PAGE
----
The $12.5-million settlement approved in July in a class-action lawsuit regarding overtime that involved Toronto-based BMO Nesbitt Burns Inc. and its investment advisors (IAs) is likely to encourage brokerages to review their policies to ensure they’re keeping pace with the changing expectations related to working hours within Canada’s workforce.
“All brokerage houses [should] carefully examine their policies to ensure that they’re compliant with the Employment Standards Act,” says Jonathan Ptak, a partner with Koskie Minsky LLP in Toronto, who represented the Nesbitt advisors.
The specific case of Rosen v. BMO Nesbitt Burns Inc. was a class action in which plaintiffs claimed that they don’t fit into one of two exemptions for overtime. One exemption is if the employee’s work is “supervisory or managerial in character”; the second is if there is a “greater benefit,” such as substantial compensation from commissions.
At the heart of this case was lead plaintiff Yegel Rosen, who worked for Nesbitt, first as a trainee and later as a full-fledged advisor, between June 2002 and April 2006. During that time, Rosen estimates that he worked between 60 hours and 80 hours a week. Rosen stated that Nesbitt’s management team encouraged him to work overtime.
The total settlement, including administration costs, is $12.5 million. Of that amount, $4.7 million will go toward legal fees and administration costs. Almost 85% of the $7.8 million balance will be distributed to people in Ontario who worked as trainee advisors at the brokerage firm between Jan. 1, 2002, and June 1, 2016. The remaining 15% will go to all advisors in Ontario who were part of the class and who worked at the brokerage during the same time period.
The class action consisted of 705 trainee advisors and 1,136 advisors, for a total of 1,841 class members.
“We believe [the settlement] is an excellent result following six [and a half] years of litigation,” says Ptak.
Nesbitt, for its part, states in an email that it also is happy with the class action’s outcome: “We are pleased that the court approved a settlement that minimizes the business impact for our industry and [advisors], whose autonomy and entrepreneurship are key to the success of our businesses and our customers’ experience.”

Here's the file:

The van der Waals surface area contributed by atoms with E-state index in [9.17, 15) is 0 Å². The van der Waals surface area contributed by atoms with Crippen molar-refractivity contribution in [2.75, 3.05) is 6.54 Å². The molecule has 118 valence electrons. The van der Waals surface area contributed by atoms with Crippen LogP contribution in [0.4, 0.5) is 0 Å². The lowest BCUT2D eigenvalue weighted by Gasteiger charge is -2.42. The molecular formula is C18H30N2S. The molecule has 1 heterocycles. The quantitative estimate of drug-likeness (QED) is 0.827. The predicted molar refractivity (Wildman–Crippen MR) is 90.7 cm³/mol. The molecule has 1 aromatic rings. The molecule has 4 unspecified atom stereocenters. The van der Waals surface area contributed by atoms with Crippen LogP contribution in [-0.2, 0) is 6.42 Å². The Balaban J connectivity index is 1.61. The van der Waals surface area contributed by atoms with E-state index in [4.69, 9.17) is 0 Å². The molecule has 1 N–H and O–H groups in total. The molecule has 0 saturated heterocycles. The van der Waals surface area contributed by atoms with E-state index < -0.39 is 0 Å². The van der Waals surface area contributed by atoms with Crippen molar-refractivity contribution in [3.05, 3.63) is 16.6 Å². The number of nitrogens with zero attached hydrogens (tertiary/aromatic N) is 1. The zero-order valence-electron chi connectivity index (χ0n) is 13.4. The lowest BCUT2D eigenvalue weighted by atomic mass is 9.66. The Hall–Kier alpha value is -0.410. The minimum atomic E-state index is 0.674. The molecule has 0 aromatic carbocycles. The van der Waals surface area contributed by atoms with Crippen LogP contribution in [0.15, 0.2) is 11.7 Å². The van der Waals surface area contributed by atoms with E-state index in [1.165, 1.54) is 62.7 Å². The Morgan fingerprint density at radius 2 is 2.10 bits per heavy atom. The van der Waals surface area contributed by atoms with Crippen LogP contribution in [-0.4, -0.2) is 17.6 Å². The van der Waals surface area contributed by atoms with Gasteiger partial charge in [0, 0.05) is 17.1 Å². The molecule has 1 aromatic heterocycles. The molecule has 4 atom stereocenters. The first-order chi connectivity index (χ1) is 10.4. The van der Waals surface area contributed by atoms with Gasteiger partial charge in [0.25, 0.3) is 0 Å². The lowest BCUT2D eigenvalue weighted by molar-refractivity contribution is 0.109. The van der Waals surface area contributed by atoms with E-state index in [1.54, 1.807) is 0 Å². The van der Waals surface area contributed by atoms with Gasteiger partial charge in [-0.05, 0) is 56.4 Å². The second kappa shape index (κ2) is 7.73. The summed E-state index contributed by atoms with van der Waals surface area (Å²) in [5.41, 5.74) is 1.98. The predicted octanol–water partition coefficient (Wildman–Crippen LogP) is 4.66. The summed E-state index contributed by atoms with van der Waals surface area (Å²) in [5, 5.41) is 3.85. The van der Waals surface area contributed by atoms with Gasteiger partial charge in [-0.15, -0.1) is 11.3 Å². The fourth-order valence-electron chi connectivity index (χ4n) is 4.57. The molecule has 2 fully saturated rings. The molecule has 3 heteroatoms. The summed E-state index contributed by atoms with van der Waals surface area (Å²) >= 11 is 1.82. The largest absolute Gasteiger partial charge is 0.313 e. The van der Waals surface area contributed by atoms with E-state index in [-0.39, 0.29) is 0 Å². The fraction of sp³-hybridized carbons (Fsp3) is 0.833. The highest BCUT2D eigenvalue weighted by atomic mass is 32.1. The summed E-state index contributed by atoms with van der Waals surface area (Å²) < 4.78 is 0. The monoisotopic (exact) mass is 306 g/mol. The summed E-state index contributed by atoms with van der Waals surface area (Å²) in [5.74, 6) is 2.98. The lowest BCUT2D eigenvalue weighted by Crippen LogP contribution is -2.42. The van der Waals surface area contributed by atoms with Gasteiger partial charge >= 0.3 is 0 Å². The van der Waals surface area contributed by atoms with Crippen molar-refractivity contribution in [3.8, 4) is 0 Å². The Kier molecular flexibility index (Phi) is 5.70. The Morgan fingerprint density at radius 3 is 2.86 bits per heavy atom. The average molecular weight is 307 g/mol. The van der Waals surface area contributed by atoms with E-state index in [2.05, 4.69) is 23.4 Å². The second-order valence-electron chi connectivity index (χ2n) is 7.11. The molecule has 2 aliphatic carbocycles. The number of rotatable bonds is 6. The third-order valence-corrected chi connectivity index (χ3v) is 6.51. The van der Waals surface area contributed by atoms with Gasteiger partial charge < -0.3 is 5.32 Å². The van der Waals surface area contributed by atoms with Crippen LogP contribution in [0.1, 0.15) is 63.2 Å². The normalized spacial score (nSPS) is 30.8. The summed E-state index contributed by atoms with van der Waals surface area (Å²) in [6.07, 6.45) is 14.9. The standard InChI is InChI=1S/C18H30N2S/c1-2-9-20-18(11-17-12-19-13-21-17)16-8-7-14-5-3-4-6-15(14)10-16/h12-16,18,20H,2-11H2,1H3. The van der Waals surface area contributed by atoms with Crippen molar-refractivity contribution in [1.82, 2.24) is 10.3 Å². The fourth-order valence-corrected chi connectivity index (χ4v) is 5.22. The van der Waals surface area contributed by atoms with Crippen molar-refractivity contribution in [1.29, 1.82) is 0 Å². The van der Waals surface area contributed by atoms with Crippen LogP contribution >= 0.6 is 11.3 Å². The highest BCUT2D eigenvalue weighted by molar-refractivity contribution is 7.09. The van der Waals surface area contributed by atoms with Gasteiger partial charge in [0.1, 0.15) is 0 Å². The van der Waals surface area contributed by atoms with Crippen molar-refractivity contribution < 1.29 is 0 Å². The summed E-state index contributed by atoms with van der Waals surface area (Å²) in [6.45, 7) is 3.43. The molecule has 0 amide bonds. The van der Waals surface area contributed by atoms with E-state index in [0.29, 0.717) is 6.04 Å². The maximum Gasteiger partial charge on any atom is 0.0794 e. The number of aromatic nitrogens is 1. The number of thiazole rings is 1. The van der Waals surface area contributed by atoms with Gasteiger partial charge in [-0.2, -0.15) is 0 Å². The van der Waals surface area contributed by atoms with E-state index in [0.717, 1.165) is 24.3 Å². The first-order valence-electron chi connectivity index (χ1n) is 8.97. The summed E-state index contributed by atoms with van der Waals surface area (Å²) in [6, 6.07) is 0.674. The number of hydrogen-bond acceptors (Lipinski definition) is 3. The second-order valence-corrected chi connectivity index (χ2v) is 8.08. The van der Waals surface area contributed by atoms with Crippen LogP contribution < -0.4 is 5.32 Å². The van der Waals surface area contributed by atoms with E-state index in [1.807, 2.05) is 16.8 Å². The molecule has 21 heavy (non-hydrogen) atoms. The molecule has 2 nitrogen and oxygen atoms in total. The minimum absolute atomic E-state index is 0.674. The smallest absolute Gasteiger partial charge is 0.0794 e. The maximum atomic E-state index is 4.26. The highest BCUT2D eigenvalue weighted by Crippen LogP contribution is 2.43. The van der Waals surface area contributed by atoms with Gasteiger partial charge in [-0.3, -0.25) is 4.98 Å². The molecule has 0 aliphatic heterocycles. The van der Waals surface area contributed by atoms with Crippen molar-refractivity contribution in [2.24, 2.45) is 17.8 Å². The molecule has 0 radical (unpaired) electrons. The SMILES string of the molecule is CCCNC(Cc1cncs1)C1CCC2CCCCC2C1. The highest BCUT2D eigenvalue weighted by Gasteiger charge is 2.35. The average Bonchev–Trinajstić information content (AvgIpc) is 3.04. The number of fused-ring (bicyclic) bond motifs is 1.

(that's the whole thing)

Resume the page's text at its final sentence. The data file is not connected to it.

Nesbitt did not admit to any liability in the settlement. The brokerage did, however, make changes to its overtime policy in relation to trainee advisors as a result of the class action – a step that the Honourable Justice Edward Belobaba of Ontario’s Superior Court, who approved the settlement, noted: “This overtime [pay] settlement is a first in Canada for investment advisors and has already achieved behaviour modification. Nesbitt has implemented an overtime [pay] policy for the six-month period of close supervision of IA trainees.”
That focus on trainee advisors, in particular, may show how employment law in Canada is changing, says Ranjan Agarwal, a partner with Bennett Jones LLP in Toronto: “This case more broadly discloses that our framework for employment law in Ontario – and Canada, more broadly – doesn’t map onto current workforces. And I don’t think that just involves financial services industries, but any professional industry.”
In the past, particularly for some professions such as engineers or accountants, the expectation that trainees and junior employees would pull out all the stops to succeed in the business was taken for granted. For example, trainees might work long hours as well as weekends without the expectation of overtime pay because the potential to earn a high income as they built their business and gained seniority was enough of an incentive. However, at the trainee level, at least, Agarwal suggests that this mindset is changing.
“There’s a clamouring to treat that category of employees more akin to what the law says, which is as hourly employees who are entitled to overtime,” he says. “What this [class-action settlement] tells us is that there are probably going to be a lot of changes happening, not only in the financial services sector but in a lot of industries in which professionals just assumed they weren’t entitled to overtime pay.”
The fact that employees could be entitled to overtime pay without even being aware of it is one of the points that makes the Nesbitt case an interesting class action, says Michael Rosenberg, a lawyer with McCarthy Tetrault LLP in Toronto.
“It’s a funny case, in the sense that this plaintiff class probably wasn’t expecting this windfall, but had counsel nevertheless asserting claims based on statutory entitlements,” says Rosenberg, who also is an adjunct professor at the University of Toronto’s faculty of law.
In other words, only a representative plaintiff and one other class member to assert the claims is needed to start an action – even if all other possible class members aren’t particularly interested in going to court.
Yet, whether that means this settlement is potentially the first of many such cases in the financial services sector, Ptak says, is uncertain.
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